Mars Rover: Curiosity is nice educational app that you’ll probably uninstall after a few sessions.
As I write these lines, a car-sized robot powered by 32 cubes of plutonium is roaming the surface of Mars, taking photos using no less than 17 cameras, vaporizing stuff with infrared laser beams, drilling into rocks, and generally having a good time. NASA’s Curiosity rover is one of the space agency’s most ambitious, important, and exciting scientific missions.
As you may expect from a machine that had to be flown for over 350 million miles just to begin its work, Curiosity is an incredibly complex beast. Weighing in at 1980 pounds, the rover carries 180 pounds of scientific instruments. One nice way to gain a better understanding of those instruments and the rover’s mission is using NASA and JPL’s free Windows 8 app, Mars Rover: Curiosity.
The app launches with a beautiful animation of the rover’s dramatic descent to the surface of Mars. Once the animation plays out, you’re left with a 3D model of the rover parked on the surface of Mars. You can use your mouse or touch screen to shift your viewpoint around the model and zoom in or out, though unfortunately, you don’t get to drive: The entire demo is static, with no animation at all.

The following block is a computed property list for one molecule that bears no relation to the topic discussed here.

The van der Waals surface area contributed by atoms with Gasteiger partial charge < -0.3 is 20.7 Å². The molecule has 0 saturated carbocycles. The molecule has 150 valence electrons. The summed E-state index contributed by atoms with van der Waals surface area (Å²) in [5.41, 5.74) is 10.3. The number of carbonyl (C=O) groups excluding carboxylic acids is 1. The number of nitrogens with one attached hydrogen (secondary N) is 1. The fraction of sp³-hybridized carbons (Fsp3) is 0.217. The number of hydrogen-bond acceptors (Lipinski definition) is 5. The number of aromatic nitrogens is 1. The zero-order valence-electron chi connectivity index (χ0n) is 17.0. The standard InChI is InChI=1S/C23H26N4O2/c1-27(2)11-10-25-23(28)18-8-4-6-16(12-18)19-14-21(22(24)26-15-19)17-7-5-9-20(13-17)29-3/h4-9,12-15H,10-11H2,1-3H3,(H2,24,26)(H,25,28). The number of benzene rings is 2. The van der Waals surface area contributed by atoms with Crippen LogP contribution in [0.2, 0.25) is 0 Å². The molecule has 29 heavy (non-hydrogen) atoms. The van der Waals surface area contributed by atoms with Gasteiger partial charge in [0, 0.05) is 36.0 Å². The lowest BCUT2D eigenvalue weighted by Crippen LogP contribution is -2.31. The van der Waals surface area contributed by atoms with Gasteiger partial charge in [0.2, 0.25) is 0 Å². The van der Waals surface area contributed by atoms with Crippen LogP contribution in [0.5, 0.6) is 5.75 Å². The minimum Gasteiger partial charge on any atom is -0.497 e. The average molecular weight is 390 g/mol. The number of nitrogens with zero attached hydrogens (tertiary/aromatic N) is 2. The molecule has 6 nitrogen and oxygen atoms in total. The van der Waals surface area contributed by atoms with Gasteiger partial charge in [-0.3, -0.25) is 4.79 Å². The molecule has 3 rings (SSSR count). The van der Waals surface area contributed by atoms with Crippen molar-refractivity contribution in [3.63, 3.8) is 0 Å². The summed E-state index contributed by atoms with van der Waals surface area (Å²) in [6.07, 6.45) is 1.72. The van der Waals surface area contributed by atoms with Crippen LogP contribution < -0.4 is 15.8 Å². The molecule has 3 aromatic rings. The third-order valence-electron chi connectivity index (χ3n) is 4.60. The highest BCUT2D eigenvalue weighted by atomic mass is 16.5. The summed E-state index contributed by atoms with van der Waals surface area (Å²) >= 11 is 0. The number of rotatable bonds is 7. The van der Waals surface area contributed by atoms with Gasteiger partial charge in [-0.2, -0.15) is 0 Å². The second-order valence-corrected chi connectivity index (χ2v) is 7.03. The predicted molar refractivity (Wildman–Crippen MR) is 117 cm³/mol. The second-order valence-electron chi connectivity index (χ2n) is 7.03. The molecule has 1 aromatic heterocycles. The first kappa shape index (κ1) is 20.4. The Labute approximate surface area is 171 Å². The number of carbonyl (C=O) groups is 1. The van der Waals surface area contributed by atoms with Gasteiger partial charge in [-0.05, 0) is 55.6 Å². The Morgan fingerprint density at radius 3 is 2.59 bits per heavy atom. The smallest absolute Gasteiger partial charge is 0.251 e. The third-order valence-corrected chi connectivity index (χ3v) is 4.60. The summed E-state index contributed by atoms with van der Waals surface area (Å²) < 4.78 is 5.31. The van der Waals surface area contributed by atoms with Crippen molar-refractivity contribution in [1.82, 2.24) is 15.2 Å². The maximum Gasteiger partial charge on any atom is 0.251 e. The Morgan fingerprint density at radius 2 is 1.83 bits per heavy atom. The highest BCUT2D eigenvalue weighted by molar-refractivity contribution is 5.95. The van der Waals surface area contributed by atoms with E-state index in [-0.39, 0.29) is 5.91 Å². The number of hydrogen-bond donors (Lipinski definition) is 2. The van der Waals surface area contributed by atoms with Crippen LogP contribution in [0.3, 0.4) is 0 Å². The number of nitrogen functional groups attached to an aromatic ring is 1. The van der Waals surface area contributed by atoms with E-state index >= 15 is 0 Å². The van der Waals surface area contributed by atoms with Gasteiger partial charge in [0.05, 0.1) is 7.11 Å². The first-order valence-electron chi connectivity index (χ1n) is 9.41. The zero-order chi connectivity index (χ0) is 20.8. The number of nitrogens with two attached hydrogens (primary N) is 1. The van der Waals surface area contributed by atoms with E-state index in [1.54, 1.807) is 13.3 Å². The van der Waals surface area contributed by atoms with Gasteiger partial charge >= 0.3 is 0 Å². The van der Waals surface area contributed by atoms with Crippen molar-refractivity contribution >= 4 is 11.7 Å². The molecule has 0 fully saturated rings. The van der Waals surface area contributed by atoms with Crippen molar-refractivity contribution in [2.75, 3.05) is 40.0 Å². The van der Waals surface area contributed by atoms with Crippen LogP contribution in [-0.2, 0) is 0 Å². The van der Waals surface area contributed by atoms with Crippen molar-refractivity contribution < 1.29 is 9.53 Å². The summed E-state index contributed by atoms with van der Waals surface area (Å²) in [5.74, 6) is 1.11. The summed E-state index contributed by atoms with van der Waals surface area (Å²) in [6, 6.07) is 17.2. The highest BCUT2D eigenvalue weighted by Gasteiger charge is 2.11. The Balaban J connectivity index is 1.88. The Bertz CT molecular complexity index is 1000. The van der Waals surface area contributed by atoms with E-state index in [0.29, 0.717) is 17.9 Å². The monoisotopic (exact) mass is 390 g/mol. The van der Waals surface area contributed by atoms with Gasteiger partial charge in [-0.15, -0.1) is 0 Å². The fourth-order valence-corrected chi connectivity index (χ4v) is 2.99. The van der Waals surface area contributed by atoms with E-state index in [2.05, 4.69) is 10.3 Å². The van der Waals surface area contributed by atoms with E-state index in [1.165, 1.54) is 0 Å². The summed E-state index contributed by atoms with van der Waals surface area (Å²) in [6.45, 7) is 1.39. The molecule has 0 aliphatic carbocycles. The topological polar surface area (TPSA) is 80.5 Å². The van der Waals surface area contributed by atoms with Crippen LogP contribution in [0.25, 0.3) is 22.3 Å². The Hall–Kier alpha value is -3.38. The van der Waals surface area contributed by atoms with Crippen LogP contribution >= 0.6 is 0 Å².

As you rotate around the rover, icons pop up over its various parts. Click an icon, and a sidebar pops open on the left side of the screen with a comprehensive explanation about the part in question. Most sidebars contain an image or two, and are quite text-heavy.
There’s no video content: Just lots to read. The prose is simple and relatively free of acronyms. You can access explanations about the rover’s power plant, the Mars Descent Imager, the arm and hand, and just about any other major system. The experience is nice, but not mind-blowing.
Once you’re done exploring the rover, you can hit Back and switch to a full-screen menu with five tiles: The rover exploration screen, a beautiful video of the landing which combines footage from mission control and animations of the process, a link to NASA’s Be a Martian app, and a link to NASA’s Curiosity website.
Given the rover’s exciting mission and the app’s attractive price tag (free), Mars Rover: Curiosity is worth taking for a spin. This is an app you’ll likely only use once or twice, but it offers an interesting way to find out more about one of humanity’s most advanced forays into outer space yet.
Endlessly tweaking his workflow for comfort and efficiency, Erez is a freelance writer on a mission to discover the simplest, coolest, and most effective software and websites to make tomorrow happen today.